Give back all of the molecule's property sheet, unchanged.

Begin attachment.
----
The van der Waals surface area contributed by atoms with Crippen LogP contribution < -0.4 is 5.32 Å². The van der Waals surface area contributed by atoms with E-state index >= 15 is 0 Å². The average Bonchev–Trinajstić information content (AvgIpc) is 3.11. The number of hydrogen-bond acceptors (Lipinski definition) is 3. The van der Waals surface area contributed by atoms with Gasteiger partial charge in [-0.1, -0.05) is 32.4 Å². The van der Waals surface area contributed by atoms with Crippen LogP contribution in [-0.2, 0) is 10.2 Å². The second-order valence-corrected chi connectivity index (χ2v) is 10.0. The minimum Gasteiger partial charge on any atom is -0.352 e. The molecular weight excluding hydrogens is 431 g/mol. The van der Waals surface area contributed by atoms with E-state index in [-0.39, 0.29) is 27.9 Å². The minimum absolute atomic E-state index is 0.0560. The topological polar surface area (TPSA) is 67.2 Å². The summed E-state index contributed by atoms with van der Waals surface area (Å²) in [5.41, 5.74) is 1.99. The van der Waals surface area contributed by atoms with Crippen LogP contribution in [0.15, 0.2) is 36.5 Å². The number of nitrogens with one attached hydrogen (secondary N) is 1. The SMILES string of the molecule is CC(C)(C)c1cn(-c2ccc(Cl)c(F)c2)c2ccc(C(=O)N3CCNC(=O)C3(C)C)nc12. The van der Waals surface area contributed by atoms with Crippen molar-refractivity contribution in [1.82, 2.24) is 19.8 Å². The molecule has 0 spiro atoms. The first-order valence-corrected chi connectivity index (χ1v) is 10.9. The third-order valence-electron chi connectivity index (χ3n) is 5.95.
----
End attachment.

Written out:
The van der Waals surface area contributed by atoms with Crippen LogP contribution < -0.4 is 5.32 Å². The van der Waals surface area contributed by atoms with E-state index >= 15 is 0 Å². The average Bonchev–Trinajstić information content (AvgIpc) is 3.11. The number of hydrogen-bond acceptors (Lipinski definition) is 3. The van der Waals surface area contributed by atoms with Gasteiger partial charge in [-0.1, -0.05) is 32.4 Å². The van der Waals surface area contributed by atoms with Crippen LogP contribution in [-0.2, 0) is 10.2 Å². The second-order valence-corrected chi connectivity index (χ2v) is 10.0. The minimum Gasteiger partial charge on any atom is -0.352 e. The molecular weight excluding hydrogens is 431 g/mol. The van der Waals surface area contributed by atoms with E-state index in [-0.39, 0.29) is 27.9 Å². The minimum absolute atomic E-state index is 0.0560. The topological polar surface area (TPSA) is 67.2 Å². The summed E-state index contributed by atoms with van der Waals surface area (Å²) in [5.41, 5.74) is 1.99. The van der Waals surface area contributed by atoms with Crippen LogP contribution in [0.15, 0.2) is 36.5 Å². The number of nitrogens with one attached hydrogen (secondary N) is 1. The SMILES string of the molecule is CC(C)(C)c1cn(-c2ccc(Cl)c(F)c2)c2ccc(C(=O)N3CCNC(=O)C3(C)C)nc12. The van der Waals surface area contributed by atoms with Crippen molar-refractivity contribution in [1.82, 2.24) is 19.8 Å². The molecule has 0 spiro atoms. The first-order valence-corrected chi connectivity index (χ1v) is 10.9. The third-order valence-electron chi connectivity index (χ3n) is 5.95.